Having said that, I should make clear that in this case the Press Complaints Commission had taken the unusual course of not only instructing counsel to attend on the renewed application, but had also helpfully provided a skeleton argument. From that skeleton argument it is apparent that the Press Complaints Commission reserves its position as to whether or not they are a body which is subject to judicial review. However, I adopt the exactly the same approach as the single judge, and Jowitt J, of assuming that there is a jurisdiction. In my judgment it is at least arguable that the Press Complaints Commission is a body which is subject to judicial review. Whether or not it is subject to judicial review should be determined in a case after full argument and not on an application of this sort which is only for leave.

Mr Pannick, on behalf of the Commission, also indicated in his skeleton argument that he wished to raise a question as to whether or not there had been delay in this case which would disentitle the applicant to proceed by way of judicial review. Again, on consideration of an application for leave, I would not have dreamt of rejecting this application for leave on the grounds of delay if it otherwise had merit, albeit I do attach very great importance to applications such as this being pursued as expeditiously as possible. There are difficulties in pursuing these matters when the person is in the applicant’s position, and the court’s discretion is wide enough to take into account those circumstances in considering an application for leave.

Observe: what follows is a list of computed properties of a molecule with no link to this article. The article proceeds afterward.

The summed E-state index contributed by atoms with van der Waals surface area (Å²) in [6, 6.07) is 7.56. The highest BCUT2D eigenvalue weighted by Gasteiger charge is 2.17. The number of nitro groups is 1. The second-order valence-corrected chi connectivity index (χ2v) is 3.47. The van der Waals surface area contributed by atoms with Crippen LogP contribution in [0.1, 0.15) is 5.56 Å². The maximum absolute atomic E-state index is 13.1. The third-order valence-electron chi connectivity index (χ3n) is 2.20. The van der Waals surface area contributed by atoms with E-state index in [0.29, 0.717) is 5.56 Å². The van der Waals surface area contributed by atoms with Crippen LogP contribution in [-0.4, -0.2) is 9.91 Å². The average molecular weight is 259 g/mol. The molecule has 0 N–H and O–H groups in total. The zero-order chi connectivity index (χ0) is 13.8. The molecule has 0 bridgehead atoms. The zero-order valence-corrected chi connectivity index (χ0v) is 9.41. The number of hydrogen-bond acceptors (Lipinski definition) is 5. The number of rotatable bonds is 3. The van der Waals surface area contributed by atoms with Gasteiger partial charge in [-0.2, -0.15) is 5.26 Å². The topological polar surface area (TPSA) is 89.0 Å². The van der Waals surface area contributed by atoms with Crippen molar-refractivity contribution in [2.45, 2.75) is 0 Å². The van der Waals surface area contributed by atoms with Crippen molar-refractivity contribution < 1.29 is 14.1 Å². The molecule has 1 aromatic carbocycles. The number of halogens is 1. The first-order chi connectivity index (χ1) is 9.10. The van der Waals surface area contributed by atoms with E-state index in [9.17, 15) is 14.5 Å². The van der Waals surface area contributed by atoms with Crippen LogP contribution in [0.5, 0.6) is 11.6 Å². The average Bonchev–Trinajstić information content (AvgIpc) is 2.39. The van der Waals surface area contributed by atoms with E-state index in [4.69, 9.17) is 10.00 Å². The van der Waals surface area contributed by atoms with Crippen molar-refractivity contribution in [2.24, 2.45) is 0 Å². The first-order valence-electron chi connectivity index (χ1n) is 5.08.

I therefore turn to the merits of the application and ask myself whether there is an arguable case which would justify the granting of leave. Mr Beloff, as I understand his argument, is saying that prima facie the publication of this photograph is a contravention of the Code. It is a contravention in particular of clause 4 which says that such publication is not generally acceptable because it was taken with long-lens photography at a time when the applicant was in a hospital and also on private property.

Mr Beloff submits that that being so it can only be justified if the publication was in the public interest. He says that when you look at the decision itself two matters are relied upon. One is to the effect that, like The Sun newspaper, the Press Complaints Commission was saying that because of the crimes that he had committed, the applicant had forfeited any right to protection from the Code. That was a position which The Sun newspaper was undoubtedly taking. If that was what the Press Complaints Commission were doing (putting it the other way round) I would have regarded them as undoubtedly misdirecting themselves as to the Code. It seems to me that in putting that argument forward Mr Beloff is reading more into the adjudication than he should.

One has to remember the background to the matter. The article itself was one about which no complaint could be made. It was an article which was justified because there is a public interest in how people who have committed crimes of this sort are being treated. If they were being treated in an excessively luxurious way, that would be something the public were entitled to know. One asks oneself if the fact that this photograph is alongside the article changes that position.